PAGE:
columnBy Timawus Mathias
What got me thinking of the worsening sad commentary of African Leadership was the sight of Charles Taylor, former Liberian warlord being sentenced last week at The Hague for his misadventure with power.
He had directly or indirectly caused the gruesome inhumanity witnessed in Sierra Leone during the 1991 - 2002 civil war! The judge quipped while delivering the sentence that "while Charles Taylor never set foot in Sierra Leone, his heavy footprint is there!"
Throughout the damning judgement delivered as deliberately as if it was God's Judgement day, Charles Taylor's face did not betray his emotions. I could only imagine his reflective thoughts - how on earth that all this happened under his watch, which was assumed with the noblest of intentions!
Soon on the heels of the Taylor sentencing to 50 years, which for a man his age amounts to life incarceration, a court in Cairo sentenced Egypt's former President Hosni Mubarak, to life imprisonment for complicity in the killing of demonstrators during last year's uprising. Over 850 protesters were killed by security forces and hence the current upheaval in Egypt where the people had desired a death sentence.
Earlier in February, we had witnessed in Senegal how the President over 80 year old Abdullahi Wade nearly plunged the country into a civil war in order to contest an unconstitutional third term and was strongly ousted by a politically enlightened people, surrendering to his clear thrashing at the polls by his one-time protégé Macky Sall.
Not to forget quickly the bizarre case of President Laurent Gbagbo, 65, in Ivory Coast, who refused to step down and hand over to the clear winner of the Presidential election, Alassane Ouattara, preferring instead a civil war in which many vulnerable Ivoirians died. Of course the whole world witnessed the flushing out of Laurent Gbagbo from a bunker and his capture out at sleeves like a disgraced common thief, when the Republican Forces laid siege on the Presidential Palace and raided it to capture the former Head of State.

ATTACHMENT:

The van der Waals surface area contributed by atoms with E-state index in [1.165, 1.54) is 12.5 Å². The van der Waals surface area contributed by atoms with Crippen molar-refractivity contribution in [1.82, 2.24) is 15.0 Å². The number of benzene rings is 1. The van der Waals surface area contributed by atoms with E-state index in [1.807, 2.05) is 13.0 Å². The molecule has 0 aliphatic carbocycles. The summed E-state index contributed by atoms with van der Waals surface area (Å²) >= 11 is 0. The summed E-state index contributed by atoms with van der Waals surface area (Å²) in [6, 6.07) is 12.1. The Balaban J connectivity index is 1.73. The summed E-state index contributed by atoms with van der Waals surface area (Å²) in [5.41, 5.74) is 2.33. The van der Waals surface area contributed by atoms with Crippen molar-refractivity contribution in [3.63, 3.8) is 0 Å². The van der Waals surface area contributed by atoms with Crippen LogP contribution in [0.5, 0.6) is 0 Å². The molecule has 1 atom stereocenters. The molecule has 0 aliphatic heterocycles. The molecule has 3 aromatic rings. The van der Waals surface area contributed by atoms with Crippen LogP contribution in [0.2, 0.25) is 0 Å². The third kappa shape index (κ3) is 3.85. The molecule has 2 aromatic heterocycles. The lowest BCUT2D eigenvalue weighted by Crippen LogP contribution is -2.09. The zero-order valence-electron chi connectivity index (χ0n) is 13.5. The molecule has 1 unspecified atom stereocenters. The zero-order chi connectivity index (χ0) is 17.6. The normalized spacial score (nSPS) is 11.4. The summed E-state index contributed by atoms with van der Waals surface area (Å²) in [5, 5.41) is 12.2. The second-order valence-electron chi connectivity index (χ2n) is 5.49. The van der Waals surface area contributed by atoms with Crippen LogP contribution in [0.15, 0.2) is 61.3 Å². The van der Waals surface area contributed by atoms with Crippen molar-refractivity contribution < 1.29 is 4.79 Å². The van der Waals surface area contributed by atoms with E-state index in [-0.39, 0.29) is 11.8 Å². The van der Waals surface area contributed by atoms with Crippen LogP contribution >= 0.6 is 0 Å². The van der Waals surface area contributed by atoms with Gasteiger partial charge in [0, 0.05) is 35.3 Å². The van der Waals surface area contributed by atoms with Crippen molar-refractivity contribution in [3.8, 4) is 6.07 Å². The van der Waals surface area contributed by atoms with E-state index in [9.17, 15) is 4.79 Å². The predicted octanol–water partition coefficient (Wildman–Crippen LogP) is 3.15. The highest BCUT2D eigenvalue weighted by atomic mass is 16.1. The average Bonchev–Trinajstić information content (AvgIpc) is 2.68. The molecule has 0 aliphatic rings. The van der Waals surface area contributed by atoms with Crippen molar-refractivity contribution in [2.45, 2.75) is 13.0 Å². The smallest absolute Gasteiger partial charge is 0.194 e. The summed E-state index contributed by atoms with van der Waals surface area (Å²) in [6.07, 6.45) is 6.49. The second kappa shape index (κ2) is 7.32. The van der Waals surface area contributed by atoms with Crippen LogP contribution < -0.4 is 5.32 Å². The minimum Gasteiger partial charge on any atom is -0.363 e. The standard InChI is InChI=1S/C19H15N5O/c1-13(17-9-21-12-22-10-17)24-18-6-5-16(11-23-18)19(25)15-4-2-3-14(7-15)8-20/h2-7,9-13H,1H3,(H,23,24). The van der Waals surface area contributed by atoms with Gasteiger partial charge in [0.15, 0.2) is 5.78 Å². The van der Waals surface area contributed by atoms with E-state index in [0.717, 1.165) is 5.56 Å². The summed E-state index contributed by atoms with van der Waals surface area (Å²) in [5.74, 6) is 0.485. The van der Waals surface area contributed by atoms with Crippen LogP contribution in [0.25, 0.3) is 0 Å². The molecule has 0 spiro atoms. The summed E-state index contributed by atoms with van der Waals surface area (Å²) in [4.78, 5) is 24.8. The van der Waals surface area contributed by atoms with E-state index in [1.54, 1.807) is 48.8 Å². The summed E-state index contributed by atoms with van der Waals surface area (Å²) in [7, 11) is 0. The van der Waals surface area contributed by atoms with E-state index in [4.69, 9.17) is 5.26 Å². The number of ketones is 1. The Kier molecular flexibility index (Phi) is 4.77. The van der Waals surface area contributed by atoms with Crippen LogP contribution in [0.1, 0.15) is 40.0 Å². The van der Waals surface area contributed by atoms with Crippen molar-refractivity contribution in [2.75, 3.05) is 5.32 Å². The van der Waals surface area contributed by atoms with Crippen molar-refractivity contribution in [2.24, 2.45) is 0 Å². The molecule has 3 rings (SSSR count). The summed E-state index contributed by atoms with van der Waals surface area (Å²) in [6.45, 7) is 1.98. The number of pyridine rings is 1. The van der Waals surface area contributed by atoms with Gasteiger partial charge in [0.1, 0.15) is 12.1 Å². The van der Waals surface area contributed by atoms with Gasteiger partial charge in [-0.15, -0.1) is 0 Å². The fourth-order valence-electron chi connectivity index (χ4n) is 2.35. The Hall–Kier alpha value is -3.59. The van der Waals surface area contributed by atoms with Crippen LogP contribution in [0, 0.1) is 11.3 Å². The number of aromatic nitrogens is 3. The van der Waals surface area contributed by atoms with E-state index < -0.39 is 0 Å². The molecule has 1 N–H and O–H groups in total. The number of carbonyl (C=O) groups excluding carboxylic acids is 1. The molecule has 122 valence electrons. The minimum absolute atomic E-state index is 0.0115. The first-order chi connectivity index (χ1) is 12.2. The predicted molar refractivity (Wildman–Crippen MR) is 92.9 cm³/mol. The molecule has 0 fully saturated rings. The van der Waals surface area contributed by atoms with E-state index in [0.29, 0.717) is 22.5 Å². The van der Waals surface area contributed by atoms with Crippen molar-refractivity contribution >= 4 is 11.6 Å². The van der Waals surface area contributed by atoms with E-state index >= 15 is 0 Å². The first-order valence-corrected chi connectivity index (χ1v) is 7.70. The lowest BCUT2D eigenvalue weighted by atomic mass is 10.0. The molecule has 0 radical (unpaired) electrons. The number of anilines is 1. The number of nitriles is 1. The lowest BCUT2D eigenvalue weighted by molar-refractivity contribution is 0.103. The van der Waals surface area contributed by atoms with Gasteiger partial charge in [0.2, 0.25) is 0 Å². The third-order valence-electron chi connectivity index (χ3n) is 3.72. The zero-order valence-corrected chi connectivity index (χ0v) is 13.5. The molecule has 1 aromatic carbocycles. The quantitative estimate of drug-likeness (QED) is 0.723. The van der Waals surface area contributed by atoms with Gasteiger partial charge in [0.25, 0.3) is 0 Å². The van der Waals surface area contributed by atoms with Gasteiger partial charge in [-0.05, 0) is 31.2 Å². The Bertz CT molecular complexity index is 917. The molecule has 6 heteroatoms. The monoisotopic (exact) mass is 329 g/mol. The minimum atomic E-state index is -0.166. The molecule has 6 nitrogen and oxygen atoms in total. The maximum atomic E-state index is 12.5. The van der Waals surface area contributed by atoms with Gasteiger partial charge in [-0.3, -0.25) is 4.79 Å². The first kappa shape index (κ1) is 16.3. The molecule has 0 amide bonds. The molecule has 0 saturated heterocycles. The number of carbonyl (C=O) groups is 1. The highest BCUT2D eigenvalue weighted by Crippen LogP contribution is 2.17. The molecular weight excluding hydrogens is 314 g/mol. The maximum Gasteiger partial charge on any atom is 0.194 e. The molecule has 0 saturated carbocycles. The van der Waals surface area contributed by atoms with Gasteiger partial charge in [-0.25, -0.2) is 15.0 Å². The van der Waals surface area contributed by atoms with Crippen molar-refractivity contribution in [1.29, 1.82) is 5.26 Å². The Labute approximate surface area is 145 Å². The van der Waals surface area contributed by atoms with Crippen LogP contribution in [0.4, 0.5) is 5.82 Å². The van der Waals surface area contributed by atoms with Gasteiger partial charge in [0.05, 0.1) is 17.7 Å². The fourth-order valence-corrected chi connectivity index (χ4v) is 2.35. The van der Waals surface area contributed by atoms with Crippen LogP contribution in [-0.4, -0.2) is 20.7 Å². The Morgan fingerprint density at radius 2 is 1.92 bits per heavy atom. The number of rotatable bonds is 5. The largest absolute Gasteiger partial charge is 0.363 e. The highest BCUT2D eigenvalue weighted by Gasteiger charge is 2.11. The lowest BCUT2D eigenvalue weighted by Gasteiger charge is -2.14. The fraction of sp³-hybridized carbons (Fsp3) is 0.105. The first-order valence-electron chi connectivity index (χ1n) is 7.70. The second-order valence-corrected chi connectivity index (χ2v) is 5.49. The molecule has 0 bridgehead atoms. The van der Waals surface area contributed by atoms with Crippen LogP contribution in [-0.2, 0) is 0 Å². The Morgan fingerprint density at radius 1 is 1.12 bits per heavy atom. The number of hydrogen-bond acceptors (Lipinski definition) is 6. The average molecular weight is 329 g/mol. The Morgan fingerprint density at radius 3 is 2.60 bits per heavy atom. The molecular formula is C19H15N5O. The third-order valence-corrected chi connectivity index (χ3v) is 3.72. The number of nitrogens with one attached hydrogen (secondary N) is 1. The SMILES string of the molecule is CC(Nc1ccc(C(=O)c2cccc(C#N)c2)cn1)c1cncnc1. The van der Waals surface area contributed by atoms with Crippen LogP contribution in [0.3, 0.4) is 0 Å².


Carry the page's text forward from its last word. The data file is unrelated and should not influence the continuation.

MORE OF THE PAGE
In one year we have seen the disastrous ousting of leaders, Tunisia, where Abidine Ben Ali was forced to flee to Saudi Arabia, Egypt, where Hosni Mubarak resigned forcibly and is now in a local jail for a life sentence, and demonstrations on the streets of Cairo by Egyptians who want a tooth for a tooth. We also had Libya, where Muammar Gaddafi was overthrown and killed on live cell phone video! In Yemen, President Ali Abdullah Saleh was forced to transfer power to Mansur al-Hadi amidst violence with high fatality of citizens, as well as Algeria, and more recently, Mali, where President Amadou Toumani Toure resigned to coupists, leaving a trail of deplorable uncertainty for the African country.
I may have by now gotten you thinking and wondering what on earth has happened to African leadership. Why has democracy suffered such affliction on the continent? And in particular, our country Nigeria, why are we so highly blessed and yet so poorly endowed in visionary leadership?
African leaders have generally taken off on a high note, whether as a replacement of the colonialists or as coupists who have toppled regimes on the continent. The first noticeable defect is a lack of capacity to appreciate and articulate the condition of state, and much less, draw up a road map for meeting aspirations.
At the risk of blatant generalisation, African leaders seek office as patriots but soon upon assuming the mantle of leadership, cocoon themselves in ethnic cabals, abhorring technocrats, and not minding competence. And even when they succeed in recruiting technocrats to serve in their regimes, they all including the most idealistic of them balk under the weight and pressure of corruption and in their smear, join the powers to lord it over the people, in compromise of all the ideals for which they were known.